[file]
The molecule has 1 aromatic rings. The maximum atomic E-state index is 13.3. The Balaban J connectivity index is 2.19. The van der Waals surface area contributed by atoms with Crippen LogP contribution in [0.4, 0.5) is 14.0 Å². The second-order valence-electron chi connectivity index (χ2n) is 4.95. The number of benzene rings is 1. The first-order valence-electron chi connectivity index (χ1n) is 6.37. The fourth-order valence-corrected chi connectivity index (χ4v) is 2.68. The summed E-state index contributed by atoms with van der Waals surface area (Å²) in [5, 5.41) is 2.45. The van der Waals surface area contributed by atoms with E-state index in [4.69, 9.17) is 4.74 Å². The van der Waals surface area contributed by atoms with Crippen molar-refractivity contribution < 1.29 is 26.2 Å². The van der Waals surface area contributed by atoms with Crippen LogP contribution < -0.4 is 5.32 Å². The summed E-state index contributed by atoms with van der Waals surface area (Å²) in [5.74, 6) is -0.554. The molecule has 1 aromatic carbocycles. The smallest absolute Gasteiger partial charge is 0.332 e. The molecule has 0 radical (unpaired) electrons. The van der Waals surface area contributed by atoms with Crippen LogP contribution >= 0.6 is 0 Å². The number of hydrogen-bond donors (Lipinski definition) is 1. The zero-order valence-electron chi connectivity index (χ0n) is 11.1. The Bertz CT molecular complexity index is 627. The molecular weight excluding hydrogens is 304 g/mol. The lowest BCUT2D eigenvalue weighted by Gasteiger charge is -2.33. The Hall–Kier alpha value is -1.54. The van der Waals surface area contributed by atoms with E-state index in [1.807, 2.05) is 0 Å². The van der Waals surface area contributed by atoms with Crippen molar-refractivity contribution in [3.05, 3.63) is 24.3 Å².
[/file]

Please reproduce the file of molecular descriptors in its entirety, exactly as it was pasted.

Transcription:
The molecule has 1 aromatic rings. The maximum atomic E-state index is 13.3. The Balaban J connectivity index is 2.19. The van der Waals surface area contributed by atoms with Crippen LogP contribution in [0.4, 0.5) is 14.0 Å². The second-order valence-electron chi connectivity index (χ2n) is 4.95. The number of benzene rings is 1. The first-order valence-electron chi connectivity index (χ1n) is 6.37. The fourth-order valence-corrected chi connectivity index (χ4v) is 2.68. The summed E-state index contributed by atoms with van der Waals surface area (Å²) in [5, 5.41) is 2.45. The van der Waals surface area contributed by atoms with E-state index in [4.69, 9.17) is 4.74 Å². The van der Waals surface area contributed by atoms with Crippen molar-refractivity contribution < 1.29 is 26.2 Å². The van der Waals surface area contributed by atoms with Crippen LogP contribution < -0.4 is 5.32 Å². The summed E-state index contributed by atoms with van der Waals surface area (Å²) in [5.74, 6) is -0.554. The molecule has 1 aromatic carbocycles. The smallest absolute Gasteiger partial charge is 0.332 e. The molecule has 0 radical (unpaired) electrons. The van der Waals surface area contributed by atoms with Crippen LogP contribution >= 0.6 is 0 Å². The number of hydrogen-bond donors (Lipinski definition) is 1. The zero-order valence-electron chi connectivity index (χ0n) is 11.1. The Bertz CT molecular complexity index is 627. The molecular weight excluding hydrogens is 304 g/mol. The lowest BCUT2D eigenvalue weighted by Gasteiger charge is -2.33. The Hall–Kier alpha value is -1.54. The van der Waals surface area contributed by atoms with E-state index in [1.807, 2.05) is 0 Å². The van der Waals surface area contributed by atoms with Crippen molar-refractivity contribution in [3.05, 3.63) is 24.3 Å².